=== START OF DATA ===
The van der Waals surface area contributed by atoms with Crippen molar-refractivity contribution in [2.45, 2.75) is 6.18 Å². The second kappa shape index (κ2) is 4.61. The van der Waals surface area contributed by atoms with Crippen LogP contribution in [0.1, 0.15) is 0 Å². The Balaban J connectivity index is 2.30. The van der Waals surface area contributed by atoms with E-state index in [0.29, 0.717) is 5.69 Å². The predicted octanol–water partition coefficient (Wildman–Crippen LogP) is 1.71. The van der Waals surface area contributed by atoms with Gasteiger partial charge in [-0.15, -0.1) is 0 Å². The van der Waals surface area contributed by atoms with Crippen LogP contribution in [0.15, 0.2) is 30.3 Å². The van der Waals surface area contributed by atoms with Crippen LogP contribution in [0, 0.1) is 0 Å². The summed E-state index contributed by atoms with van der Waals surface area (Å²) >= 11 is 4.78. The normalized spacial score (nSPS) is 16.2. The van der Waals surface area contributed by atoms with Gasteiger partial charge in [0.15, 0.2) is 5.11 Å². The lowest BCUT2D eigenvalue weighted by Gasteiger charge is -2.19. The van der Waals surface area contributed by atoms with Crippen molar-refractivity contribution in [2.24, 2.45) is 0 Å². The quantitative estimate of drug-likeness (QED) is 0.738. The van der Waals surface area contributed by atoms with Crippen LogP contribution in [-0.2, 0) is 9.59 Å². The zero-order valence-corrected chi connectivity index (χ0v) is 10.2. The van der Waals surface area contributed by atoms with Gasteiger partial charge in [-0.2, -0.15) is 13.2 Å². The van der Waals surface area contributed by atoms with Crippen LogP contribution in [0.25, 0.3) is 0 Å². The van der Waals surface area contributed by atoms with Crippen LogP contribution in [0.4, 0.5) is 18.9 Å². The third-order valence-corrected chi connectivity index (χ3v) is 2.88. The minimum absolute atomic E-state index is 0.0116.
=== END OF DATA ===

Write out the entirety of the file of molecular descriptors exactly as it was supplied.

The van der Waals surface area contributed by atoms with Crippen molar-refractivity contribution in [2.45, 2.75) is 6.18 Å². The second kappa shape index (κ2) is 4.61. The van der Waals surface area contributed by atoms with Crippen LogP contribution in [0.1, 0.15) is 0 Å². The Balaban J connectivity index is 2.30. The van der Waals surface area contributed by atoms with E-state index in [0.29, 0.717) is 5.69 Å². The predicted octanol–water partition coefficient (Wildman–Crippen LogP) is 1.71. The van der Waals surface area contributed by atoms with Gasteiger partial charge in [-0.15, -0.1) is 0 Å². The van der Waals surface area contributed by atoms with Crippen LogP contribution in [0.15, 0.2) is 30.3 Å². The van der Waals surface area contributed by atoms with Crippen LogP contribution in [0, 0.1) is 0 Å². The summed E-state index contributed by atoms with van der Waals surface area (Å²) >= 11 is 4.78. The normalized spacial score (nSPS) is 16.2. The van der Waals surface area contributed by atoms with Gasteiger partial charge in [0.15, 0.2) is 5.11 Å². The lowest BCUT2D eigenvalue weighted by Gasteiger charge is -2.19. The van der Waals surface area contributed by atoms with Crippen molar-refractivity contribution in [2.24, 2.45) is 0 Å². The quantitative estimate of drug-likeness (QED) is 0.738. The van der Waals surface area contributed by atoms with Crippen LogP contribution in [-0.2, 0) is 9.59 Å². The zero-order valence-corrected chi connectivity index (χ0v) is 10.2. The van der Waals surface area contributed by atoms with Gasteiger partial charge in [-0.2, -0.15) is 13.2 Å². The van der Waals surface area contributed by atoms with Crippen LogP contribution in [0.25, 0.3) is 0 Å². The van der Waals surface area contributed by atoms with Crippen LogP contribution in [0.4, 0.5) is 18.9 Å². The third-order valence-corrected chi connectivity index (χ3v) is 2.88. The minimum absolute atomic E-state index is 0.0116.